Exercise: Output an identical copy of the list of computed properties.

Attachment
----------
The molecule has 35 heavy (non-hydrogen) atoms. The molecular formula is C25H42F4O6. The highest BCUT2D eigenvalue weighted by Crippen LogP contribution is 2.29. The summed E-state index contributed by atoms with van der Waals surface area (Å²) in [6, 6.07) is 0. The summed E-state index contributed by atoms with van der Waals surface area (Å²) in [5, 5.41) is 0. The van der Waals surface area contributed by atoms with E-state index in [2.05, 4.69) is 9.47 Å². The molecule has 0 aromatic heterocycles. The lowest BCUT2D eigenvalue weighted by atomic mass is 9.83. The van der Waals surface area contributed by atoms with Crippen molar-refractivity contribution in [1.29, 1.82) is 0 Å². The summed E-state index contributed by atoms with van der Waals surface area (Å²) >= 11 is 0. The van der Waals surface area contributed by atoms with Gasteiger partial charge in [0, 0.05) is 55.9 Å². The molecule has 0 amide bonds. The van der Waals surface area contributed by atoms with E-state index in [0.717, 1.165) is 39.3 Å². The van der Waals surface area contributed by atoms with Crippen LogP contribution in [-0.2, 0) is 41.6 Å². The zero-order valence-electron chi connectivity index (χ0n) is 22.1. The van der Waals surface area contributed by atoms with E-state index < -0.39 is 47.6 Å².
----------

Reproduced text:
The molecule has 35 heavy (non-hydrogen) atoms. The molecular formula is C25H42F4O6. The highest BCUT2D eigenvalue weighted by Crippen LogP contribution is 2.29. The summed E-state index contributed by atoms with van der Waals surface area (Å²) in [6, 6.07) is 0. The summed E-state index contributed by atoms with van der Waals surface area (Å²) in [5, 5.41) is 0. The van der Waals surface area contributed by atoms with E-state index in [2.05, 4.69) is 9.47 Å². The molecule has 0 aromatic heterocycles. The lowest BCUT2D eigenvalue weighted by atomic mass is 9.83. The van der Waals surface area contributed by atoms with Crippen molar-refractivity contribution in [1.29, 1.82) is 0 Å². The summed E-state index contributed by atoms with van der Waals surface area (Å²) >= 11 is 0. The van der Waals surface area contributed by atoms with Gasteiger partial charge in [0, 0.05) is 55.9 Å². The molecule has 0 amide bonds. The van der Waals surface area contributed by atoms with E-state index in [0.717, 1.165) is 39.3 Å². The van der Waals surface area contributed by atoms with Crippen LogP contribution in [-0.2, 0) is 41.6 Å². The zero-order valence-electron chi connectivity index (χ0n) is 22.1. The van der Waals surface area contributed by atoms with E-state index < -0.39 is 47.6 Å².